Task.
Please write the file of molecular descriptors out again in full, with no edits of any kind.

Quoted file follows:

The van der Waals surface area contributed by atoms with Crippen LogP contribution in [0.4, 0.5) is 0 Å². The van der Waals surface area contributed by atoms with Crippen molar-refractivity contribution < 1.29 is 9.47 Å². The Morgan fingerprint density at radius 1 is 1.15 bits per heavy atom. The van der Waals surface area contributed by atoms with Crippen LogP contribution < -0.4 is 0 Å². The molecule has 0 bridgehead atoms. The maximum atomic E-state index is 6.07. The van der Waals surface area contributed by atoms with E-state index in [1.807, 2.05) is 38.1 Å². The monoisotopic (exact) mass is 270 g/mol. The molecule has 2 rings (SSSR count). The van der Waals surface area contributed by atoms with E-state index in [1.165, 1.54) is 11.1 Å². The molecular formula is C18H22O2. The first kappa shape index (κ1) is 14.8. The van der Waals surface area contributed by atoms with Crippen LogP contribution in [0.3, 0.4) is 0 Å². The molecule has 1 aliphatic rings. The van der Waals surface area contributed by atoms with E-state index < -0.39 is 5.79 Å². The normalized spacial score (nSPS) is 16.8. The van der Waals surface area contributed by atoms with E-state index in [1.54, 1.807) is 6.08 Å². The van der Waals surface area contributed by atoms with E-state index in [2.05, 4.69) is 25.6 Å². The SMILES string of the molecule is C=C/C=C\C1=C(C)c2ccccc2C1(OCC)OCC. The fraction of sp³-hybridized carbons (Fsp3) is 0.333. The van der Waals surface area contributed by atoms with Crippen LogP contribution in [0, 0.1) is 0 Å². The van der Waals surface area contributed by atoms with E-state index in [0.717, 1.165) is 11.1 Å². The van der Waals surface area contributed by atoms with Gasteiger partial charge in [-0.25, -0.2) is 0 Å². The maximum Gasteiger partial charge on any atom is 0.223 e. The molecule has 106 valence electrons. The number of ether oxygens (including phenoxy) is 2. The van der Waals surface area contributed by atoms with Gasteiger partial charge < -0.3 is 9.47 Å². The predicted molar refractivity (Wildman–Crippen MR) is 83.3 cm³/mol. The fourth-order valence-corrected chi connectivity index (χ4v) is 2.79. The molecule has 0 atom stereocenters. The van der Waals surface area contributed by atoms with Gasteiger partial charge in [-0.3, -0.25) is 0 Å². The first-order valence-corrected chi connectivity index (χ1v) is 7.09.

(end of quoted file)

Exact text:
The van der Waals surface area contributed by atoms with Crippen LogP contribution in [0.4, 0.5) is 0 Å². The van der Waals surface area contributed by atoms with Crippen molar-refractivity contribution < 1.29 is 9.47 Å². The Morgan fingerprint density at radius 1 is 1.15 bits per heavy atom. The van der Waals surface area contributed by atoms with Crippen LogP contribution < -0.4 is 0 Å². The molecule has 0 bridgehead atoms. The maximum atomic E-state index is 6.07. The van der Waals surface area contributed by atoms with E-state index in [1.807, 2.05) is 38.1 Å². The monoisotopic (exact) mass is 270 g/mol. The molecule has 2 rings (SSSR count). The van der Waals surface area contributed by atoms with E-state index in [1.165, 1.54) is 11.1 Å². The molecular formula is C18H22O2. The first kappa shape index (κ1) is 14.8. The van der Waals surface area contributed by atoms with Crippen LogP contribution in [0.3, 0.4) is 0 Å². The molecule has 1 aliphatic rings. The van der Waals surface area contributed by atoms with E-state index < -0.39 is 5.79 Å². The normalized spacial score (nSPS) is 16.8. The van der Waals surface area contributed by atoms with E-state index in [1.54, 1.807) is 6.08 Å². The van der Waals surface area contributed by atoms with E-state index in [2.05, 4.69) is 25.6 Å². The SMILES string of the molecule is C=C/C=C\C1=C(C)c2ccccc2C1(OCC)OCC. The fraction of sp³-hybridized carbons (Fsp3) is 0.333. The van der Waals surface area contributed by atoms with Crippen LogP contribution in [0, 0.1) is 0 Å². The van der Waals surface area contributed by atoms with E-state index in [0.717, 1.165) is 11.1 Å². The van der Waals surface area contributed by atoms with Gasteiger partial charge in [-0.25, -0.2) is 0 Å². The maximum Gasteiger partial charge on any atom is 0.223 e. The molecule has 106 valence electrons. The number of ether oxygens (including phenoxy) is 2. The van der Waals surface area contributed by atoms with Gasteiger partial charge < -0.3 is 9.47 Å². The predicted molar refractivity (Wildman–Crippen MR) is 83.3 cm³/mol. The fourth-order valence-corrected chi connectivity index (χ4v) is 2.79. The molecule has 0 atom stereocenters. The van der Waals surface area contributed by atoms with Gasteiger partial charge in [-0.3, -0.25) is 0 Å². The first-order valence-corrected chi connectivity index (χ1v) is 7.09.